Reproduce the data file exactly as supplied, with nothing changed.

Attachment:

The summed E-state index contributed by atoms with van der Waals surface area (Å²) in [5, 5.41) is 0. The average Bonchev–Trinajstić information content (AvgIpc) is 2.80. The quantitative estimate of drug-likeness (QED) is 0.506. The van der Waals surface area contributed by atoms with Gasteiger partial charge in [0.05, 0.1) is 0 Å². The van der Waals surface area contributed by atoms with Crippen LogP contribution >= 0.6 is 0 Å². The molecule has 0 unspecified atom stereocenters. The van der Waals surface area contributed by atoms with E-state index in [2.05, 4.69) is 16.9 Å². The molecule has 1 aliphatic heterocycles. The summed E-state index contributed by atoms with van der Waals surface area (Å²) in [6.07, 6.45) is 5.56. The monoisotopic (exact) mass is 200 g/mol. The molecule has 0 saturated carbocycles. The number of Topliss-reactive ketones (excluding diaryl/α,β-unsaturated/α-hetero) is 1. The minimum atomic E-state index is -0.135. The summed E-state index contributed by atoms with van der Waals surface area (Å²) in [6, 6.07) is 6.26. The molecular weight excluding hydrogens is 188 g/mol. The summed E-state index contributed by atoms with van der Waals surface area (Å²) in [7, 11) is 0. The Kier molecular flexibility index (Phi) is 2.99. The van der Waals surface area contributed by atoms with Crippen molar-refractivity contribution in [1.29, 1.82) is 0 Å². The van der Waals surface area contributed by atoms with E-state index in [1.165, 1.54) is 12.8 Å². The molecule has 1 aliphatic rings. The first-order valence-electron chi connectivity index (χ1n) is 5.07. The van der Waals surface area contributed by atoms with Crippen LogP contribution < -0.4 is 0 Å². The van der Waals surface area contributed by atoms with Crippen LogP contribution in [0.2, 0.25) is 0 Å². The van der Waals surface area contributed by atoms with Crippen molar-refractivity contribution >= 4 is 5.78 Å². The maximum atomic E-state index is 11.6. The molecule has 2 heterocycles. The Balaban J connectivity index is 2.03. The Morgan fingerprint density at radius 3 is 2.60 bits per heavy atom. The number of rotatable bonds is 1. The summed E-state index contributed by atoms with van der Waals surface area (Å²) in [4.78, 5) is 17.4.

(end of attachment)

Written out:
The summed E-state index contributed by atoms with van der Waals surface area (Å²) in [5, 5.41) is 0. The average Bonchev–Trinajstić information content (AvgIpc) is 2.80. The quantitative estimate of drug-likeness (QED) is 0.506. The van der Waals surface area contributed by atoms with Gasteiger partial charge in [0.05, 0.1) is 0 Å². The van der Waals surface area contributed by atoms with Crippen LogP contribution >= 0.6 is 0 Å². The molecule has 0 unspecified atom stereocenters. The van der Waals surface area contributed by atoms with E-state index in [2.05, 4.69) is 16.9 Å². The molecule has 1 aliphatic heterocycles. The summed E-state index contributed by atoms with van der Waals surface area (Å²) in [6.07, 6.45) is 5.56. The monoisotopic (exact) mass is 200 g/mol. The molecule has 0 saturated carbocycles. The number of Topliss-reactive ketones (excluding diaryl/α,β-unsaturated/α-hetero) is 1. The minimum atomic E-state index is -0.135. The summed E-state index contributed by atoms with van der Waals surface area (Å²) in [6, 6.07) is 6.26. The molecular weight excluding hydrogens is 188 g/mol. The summed E-state index contributed by atoms with van der Waals surface area (Å²) in [7, 11) is 0. The Kier molecular flexibility index (Phi) is 2.99. The van der Waals surface area contributed by atoms with Crippen molar-refractivity contribution in [1.29, 1.82) is 0 Å². The van der Waals surface area contributed by atoms with E-state index in [1.165, 1.54) is 12.8 Å². The molecule has 1 aliphatic rings. The first-order valence-electron chi connectivity index (χ1n) is 5.07. The van der Waals surface area contributed by atoms with Crippen LogP contribution < -0.4 is 0 Å². The van der Waals surface area contributed by atoms with Crippen LogP contribution in [0.2, 0.25) is 0 Å². The van der Waals surface area contributed by atoms with Crippen molar-refractivity contribution >= 4 is 5.78 Å². The maximum atomic E-state index is 11.6. The molecule has 2 heterocycles. The Balaban J connectivity index is 2.03. The Morgan fingerprint density at radius 3 is 2.60 bits per heavy atom. The number of rotatable bonds is 1. The summed E-state index contributed by atoms with van der Waals surface area (Å²) in [4.78, 5) is 17.4.